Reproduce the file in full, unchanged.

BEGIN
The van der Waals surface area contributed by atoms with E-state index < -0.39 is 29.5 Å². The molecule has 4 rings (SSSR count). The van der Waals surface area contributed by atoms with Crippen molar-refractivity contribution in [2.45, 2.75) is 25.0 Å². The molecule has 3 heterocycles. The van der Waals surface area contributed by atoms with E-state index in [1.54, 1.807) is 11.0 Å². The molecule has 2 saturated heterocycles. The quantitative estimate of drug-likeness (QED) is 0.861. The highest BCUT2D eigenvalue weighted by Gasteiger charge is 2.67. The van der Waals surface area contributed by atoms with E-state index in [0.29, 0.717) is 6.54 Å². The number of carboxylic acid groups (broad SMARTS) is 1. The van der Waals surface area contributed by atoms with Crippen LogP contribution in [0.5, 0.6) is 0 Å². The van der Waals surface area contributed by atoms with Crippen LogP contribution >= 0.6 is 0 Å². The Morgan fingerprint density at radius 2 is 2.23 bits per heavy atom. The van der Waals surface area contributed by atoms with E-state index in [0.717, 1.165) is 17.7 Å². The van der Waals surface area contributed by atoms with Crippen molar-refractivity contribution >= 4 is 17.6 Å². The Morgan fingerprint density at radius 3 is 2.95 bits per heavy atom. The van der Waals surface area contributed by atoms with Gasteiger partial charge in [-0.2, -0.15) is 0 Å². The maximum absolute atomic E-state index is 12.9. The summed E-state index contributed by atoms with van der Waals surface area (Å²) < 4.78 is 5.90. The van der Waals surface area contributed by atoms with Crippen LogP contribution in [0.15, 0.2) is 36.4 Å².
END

The van der Waals surface area contributed by atoms with E-state index < -0.39 is 29.5 Å². The molecule has 4 rings (SSSR count). The van der Waals surface area contributed by atoms with Crippen molar-refractivity contribution in [2.45, 2.75) is 25.0 Å². The molecule has 3 heterocycles. The van der Waals surface area contributed by atoms with E-state index in [1.54, 1.807) is 11.0 Å². The molecule has 2 saturated heterocycles. The quantitative estimate of drug-likeness (QED) is 0.861. The highest BCUT2D eigenvalue weighted by Gasteiger charge is 2.67. The van der Waals surface area contributed by atoms with E-state index in [0.29, 0.717) is 6.54 Å². The number of carboxylic acid groups (broad SMARTS) is 1. The van der Waals surface area contributed by atoms with Crippen LogP contribution in [0.5, 0.6) is 0 Å². The van der Waals surface area contributed by atoms with Crippen LogP contribution >= 0.6 is 0 Å². The Morgan fingerprint density at radius 2 is 2.23 bits per heavy atom. The van der Waals surface area contributed by atoms with E-state index in [0.717, 1.165) is 17.7 Å². The van der Waals surface area contributed by atoms with Crippen molar-refractivity contribution >= 4 is 17.6 Å². The Morgan fingerprint density at radius 3 is 2.95 bits per heavy atom. The van der Waals surface area contributed by atoms with Gasteiger partial charge in [-0.2, -0.15) is 0 Å². The maximum absolute atomic E-state index is 12.9. The summed E-state index contributed by atoms with van der Waals surface area (Å²) < 4.78 is 5.90. The van der Waals surface area contributed by atoms with Crippen LogP contribution in [0.15, 0.2) is 36.4 Å².